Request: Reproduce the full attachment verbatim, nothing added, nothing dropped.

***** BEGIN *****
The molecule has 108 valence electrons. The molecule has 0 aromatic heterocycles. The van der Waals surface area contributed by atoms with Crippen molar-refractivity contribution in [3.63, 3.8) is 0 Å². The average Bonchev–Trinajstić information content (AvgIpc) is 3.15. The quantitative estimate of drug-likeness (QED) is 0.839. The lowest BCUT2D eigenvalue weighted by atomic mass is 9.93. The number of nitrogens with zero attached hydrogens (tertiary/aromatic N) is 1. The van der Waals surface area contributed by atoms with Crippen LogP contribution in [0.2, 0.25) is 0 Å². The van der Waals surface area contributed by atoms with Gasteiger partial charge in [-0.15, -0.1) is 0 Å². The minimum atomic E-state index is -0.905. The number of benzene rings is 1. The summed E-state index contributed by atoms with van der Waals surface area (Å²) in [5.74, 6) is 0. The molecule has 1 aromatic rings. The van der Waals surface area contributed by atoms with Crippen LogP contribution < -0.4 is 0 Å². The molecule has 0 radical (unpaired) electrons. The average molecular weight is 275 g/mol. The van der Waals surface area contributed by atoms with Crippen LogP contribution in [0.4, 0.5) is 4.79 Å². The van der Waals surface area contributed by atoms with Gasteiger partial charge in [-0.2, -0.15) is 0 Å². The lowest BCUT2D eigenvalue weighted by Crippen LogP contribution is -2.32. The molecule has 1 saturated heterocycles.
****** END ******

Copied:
The molecule has 108 valence electrons. The molecule has 0 aromatic heterocycles. The van der Waals surface area contributed by atoms with Crippen molar-refractivity contribution in [3.63, 3.8) is 0 Å². The average Bonchev–Trinajstić information content (AvgIpc) is 3.15. The quantitative estimate of drug-likeness (QED) is 0.839. The lowest BCUT2D eigenvalue weighted by atomic mass is 9.93. The number of nitrogens with zero attached hydrogens (tertiary/aromatic N) is 1. The van der Waals surface area contributed by atoms with Crippen LogP contribution in [0.2, 0.25) is 0 Å². The van der Waals surface area contributed by atoms with Gasteiger partial charge in [-0.15, -0.1) is 0 Å². The minimum atomic E-state index is -0.905. The number of benzene rings is 1. The summed E-state index contributed by atoms with van der Waals surface area (Å²) in [5.74, 6) is 0. The molecule has 1 aromatic rings. The van der Waals surface area contributed by atoms with Crippen LogP contribution < -0.4 is 0 Å². The molecule has 0 radical (unpaired) electrons. The average molecular weight is 275 g/mol. The van der Waals surface area contributed by atoms with Crippen LogP contribution in [0.4, 0.5) is 4.79 Å². The van der Waals surface area contributed by atoms with Gasteiger partial charge in [-0.2, -0.15) is 0 Å². The lowest BCUT2D eigenvalue weighted by Crippen LogP contribution is -2.32. The molecule has 1 saturated heterocycles.